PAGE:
While robots are taking over dangerous jobs in newer automated meat and poultry plants, the rest still use mostly manual labor. In these facilities, workers may succumb to repetitive motion injuries, cuts and bruises, loss of limbs and exposure to harsh chemicals. For some employees, restroom breaks are difficult to manage due to the distance from their workstation and the availability for someone to fill in.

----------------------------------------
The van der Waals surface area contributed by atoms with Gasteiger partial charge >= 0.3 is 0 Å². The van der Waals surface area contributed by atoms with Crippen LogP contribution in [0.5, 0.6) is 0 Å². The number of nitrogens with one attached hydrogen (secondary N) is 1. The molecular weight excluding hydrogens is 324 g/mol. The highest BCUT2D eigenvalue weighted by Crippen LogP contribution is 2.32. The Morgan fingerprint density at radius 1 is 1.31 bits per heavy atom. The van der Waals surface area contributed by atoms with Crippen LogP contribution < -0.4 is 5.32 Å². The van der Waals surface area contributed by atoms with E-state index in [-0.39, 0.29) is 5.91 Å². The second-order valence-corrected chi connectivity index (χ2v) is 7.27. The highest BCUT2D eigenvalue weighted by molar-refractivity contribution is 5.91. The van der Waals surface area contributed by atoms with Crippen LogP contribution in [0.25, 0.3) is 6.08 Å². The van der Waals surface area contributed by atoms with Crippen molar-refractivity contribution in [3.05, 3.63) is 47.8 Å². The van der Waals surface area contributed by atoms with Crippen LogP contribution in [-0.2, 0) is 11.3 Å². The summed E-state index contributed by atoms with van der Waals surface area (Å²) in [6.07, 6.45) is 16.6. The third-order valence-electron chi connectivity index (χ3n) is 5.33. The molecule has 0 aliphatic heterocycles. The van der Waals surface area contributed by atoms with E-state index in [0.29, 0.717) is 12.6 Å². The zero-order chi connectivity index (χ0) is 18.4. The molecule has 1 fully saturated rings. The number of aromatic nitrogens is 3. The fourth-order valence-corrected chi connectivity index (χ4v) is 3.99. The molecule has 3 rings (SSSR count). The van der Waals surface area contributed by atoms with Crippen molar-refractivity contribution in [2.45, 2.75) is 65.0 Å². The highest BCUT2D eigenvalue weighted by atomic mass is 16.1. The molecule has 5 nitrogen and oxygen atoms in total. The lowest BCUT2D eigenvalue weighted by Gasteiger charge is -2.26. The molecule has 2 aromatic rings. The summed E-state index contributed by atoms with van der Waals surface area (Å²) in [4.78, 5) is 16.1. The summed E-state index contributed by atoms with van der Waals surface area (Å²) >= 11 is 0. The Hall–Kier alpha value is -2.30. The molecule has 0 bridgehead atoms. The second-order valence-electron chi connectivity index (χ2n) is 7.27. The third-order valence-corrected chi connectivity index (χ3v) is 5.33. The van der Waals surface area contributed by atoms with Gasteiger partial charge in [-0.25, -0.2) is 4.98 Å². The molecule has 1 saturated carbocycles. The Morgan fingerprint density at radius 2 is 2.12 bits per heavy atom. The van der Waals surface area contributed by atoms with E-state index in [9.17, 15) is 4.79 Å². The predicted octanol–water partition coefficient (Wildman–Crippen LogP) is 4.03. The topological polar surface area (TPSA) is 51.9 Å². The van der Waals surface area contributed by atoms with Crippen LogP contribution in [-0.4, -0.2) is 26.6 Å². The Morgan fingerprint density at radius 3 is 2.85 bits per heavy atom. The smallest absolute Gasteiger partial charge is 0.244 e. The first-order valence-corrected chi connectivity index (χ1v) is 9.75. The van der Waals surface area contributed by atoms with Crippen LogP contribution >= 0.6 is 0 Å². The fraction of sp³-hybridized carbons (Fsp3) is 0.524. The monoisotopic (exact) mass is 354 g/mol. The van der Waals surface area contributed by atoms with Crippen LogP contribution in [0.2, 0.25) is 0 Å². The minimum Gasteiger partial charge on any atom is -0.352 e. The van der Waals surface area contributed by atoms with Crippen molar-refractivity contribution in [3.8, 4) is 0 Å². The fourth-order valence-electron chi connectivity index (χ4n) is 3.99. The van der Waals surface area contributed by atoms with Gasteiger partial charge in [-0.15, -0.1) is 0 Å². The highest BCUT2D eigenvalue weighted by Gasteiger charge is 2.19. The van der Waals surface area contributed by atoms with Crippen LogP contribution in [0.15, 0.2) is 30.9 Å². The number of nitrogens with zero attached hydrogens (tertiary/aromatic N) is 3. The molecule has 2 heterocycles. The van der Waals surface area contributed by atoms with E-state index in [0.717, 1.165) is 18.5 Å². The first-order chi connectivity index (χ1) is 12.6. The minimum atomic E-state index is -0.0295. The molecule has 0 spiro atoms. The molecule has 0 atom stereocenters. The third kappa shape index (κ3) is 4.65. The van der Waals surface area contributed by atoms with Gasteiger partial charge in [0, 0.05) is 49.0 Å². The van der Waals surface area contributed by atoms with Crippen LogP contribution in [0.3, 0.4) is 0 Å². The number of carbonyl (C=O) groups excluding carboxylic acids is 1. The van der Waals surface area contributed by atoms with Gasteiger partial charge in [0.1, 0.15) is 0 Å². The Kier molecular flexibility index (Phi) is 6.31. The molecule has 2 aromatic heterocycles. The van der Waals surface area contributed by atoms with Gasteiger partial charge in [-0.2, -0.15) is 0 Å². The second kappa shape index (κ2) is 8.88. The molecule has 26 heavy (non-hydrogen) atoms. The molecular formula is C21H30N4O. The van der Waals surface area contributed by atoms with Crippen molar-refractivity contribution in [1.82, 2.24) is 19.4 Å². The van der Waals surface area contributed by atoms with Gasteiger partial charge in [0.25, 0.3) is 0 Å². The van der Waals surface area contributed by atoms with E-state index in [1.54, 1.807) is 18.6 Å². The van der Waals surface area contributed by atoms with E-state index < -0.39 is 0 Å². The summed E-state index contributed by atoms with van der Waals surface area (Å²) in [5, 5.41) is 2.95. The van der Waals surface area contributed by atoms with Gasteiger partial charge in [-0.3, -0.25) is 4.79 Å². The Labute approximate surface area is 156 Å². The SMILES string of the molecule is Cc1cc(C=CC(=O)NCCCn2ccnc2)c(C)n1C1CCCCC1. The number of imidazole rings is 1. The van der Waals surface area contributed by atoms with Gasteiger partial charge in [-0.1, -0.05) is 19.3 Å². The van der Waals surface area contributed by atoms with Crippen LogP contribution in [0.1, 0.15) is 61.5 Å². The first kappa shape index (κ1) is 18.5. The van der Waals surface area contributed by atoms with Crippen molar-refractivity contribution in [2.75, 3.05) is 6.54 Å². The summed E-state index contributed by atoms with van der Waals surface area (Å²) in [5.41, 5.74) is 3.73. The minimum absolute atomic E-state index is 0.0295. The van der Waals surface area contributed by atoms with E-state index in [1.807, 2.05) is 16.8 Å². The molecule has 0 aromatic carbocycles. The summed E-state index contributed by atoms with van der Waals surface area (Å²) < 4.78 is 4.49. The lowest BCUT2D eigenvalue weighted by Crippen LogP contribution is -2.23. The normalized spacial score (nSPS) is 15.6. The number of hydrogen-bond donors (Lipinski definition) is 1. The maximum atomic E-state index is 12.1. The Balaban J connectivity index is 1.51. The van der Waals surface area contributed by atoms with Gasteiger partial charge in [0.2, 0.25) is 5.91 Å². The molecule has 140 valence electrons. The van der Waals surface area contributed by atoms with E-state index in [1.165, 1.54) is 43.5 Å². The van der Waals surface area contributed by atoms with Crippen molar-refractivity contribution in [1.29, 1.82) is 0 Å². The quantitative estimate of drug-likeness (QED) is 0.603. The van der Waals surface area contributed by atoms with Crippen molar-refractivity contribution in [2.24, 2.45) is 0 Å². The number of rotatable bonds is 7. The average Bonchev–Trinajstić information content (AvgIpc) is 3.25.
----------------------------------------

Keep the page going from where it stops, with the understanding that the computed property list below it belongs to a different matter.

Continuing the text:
Not much has changed since 1994, when USDA’s FSIS and OSHA agreed to a memorandum of understanding to improve workplace safety and allow workers to report dangerous conditions. In a recent Government Accountability Office report entitled “Workplace Safety and Health: Better Outreach, Collaboration, and Information Needed to Protect Workers at Meat and Poultry Plants,” the GAO has brought the memorandum back to the forefront, stating that much unaccomplished work remains and most employees still feel they’ll lose their jobs if they complain about any unsafe conditions to OSHA.